A newly developed online prognostic tool can determine whether a woman is at high risk of cancer recurrence or spread after receiving the standard five years of hormone therapy, and whether she could benefit from extended treatment, a study shows.
“What we have developed could improve clinical practice, benefiting breast cancer patients by avoiding potentially unnecessary extended treatment,” Mitch Dowsett, head of The Royal Marsden Ralph Lauren Centre for Breast Cancer Research, professor at The Institute of Cancer Research, London, and study first author, said in a press release.
“Clinicians require expertise and the best tools to help them make crucial decisions on treatment for patients, decisions that can make a difference to patients’ quality of life,” he added.
The study, “Integration of Clinical Variables for the Prediction of Late Distant Recurrence in Patients With Estrogen Receptor-Positive Breast Cancer Treated With 5 Years of Endocrine Therapy: CTS5,” was published in the Journal of Clinical Oncology.
Estrogen receptor (ER)-positive breast cancer accounts for about 85 percent of all breast cancer cases in the Western world. Patients are usually treated with surgery, chemotherapy and/or radiation, followed by hormone therapy for five years to lower their risk of cancer recurrence and spread.
In more than half of the cases, however, cancer metastasis occurs after this five-year period. Extending hormone therapy reduces the rate of cancer recurrence, but the effects are modest and some patients may experience adverse side effects, including bone weakness and menopausal symptoms. Thus, identifying patients whose risk of cancer metastasis is low would prevent them from receiving a treatment that would bring little benefit and potential adverse effects.
Aiming to do that, researchers developed a simple prognostic tool to estimate risk of cancer metastasis after five years of hormone treatment. They called it Clinical Treatment Score post-5 years or CTS5.
The tool was developed using data from the ATAC trial (ISRCTN18233230), a study where 4,735 postmenopausal women with ER-positive or ER-unknown early breast cancer received hormone therapy — Arimidex (anastrozole), tamoxifen, or a combination — for five years.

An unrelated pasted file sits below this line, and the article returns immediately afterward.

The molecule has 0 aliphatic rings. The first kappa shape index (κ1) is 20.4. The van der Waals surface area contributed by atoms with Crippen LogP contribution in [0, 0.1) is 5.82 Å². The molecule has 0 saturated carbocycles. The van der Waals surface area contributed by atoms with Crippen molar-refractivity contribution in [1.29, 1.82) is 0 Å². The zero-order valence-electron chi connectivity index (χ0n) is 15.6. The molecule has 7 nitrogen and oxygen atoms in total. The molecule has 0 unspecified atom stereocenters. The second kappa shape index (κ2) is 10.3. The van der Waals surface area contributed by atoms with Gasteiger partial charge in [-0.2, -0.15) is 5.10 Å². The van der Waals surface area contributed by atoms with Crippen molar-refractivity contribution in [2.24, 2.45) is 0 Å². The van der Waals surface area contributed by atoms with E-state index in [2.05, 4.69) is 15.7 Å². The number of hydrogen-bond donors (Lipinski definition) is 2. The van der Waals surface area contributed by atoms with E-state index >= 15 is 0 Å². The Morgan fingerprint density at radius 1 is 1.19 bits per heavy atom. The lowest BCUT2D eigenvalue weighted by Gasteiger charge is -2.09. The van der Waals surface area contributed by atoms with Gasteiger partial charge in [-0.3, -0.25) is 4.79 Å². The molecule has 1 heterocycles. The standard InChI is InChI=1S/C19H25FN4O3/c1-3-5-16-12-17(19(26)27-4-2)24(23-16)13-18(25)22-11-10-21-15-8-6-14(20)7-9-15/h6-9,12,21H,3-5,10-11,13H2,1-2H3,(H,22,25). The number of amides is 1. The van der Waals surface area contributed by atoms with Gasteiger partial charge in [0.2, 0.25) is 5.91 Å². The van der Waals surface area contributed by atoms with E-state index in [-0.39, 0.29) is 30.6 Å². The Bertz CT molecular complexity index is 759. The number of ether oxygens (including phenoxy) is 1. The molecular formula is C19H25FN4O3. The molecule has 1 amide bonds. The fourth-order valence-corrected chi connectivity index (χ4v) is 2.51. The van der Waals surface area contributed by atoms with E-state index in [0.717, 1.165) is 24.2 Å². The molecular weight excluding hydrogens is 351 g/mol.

Women were followed for a median of 9.8 years and researchers assessed how many developed cancer metastasis within five to 10 years of finishing hormone therapy. This information was combined with tumor characteristics to create the CTS5 test.
To test the tool, researchers then examined data from another trial, called BIG 1-98 (NCT00004205). In this trial, 6,711 postmenopausal women with hormone receptor-positive early stage breast cancer received five years of daily treatment with Femara (letrozole) or tamoxifen.
The trial also tested a sequential therapy, with patients receiving two years of Femara followed by three years of tamoxifen, or the other way around. Women were followed for a median of 8.1 years.
After inserting patient details, including age, tumor size, and tumor grade, CTS5 was able to stratify women according to their risk for cancer metastasis: low risk meant that their changes of cancer recurrence in distant organs were below 5%, intermediate was linked to a risk between 5% and 10%, and women at high risk had more than a 10% chance of seeing their cancer spreading.
Overall, 42% of the women were categorized as low risk, meaning that extending their hormone therapy would probably not add any benefit and might even promote adverse effects.
The CTS5 is available to clinicians and is used as a calculator to predict a patient’s risk for cancer recurrence and metastatsis.
“Hormone-sensitive breast cancer is one of the few cancers where late recurrence is common, and predicting who is at high risk is particularly important so that they can continue hormone treatment. While our ability to predict this type of cancer is highly likely to improve in the future, we’re providing a simple tool which is available now, and is easily used and well-tested,” said Jack Cuzick, study senior author and professor at the Queen Mary University of London.
“Our tool provides a very simple way of obtaining the risk of a late metastasis for each woman individually. It is very important to identify these women in the clinic and the calculator provides help in the decision-making process,” said Ivana Sestak, also an author in the study.
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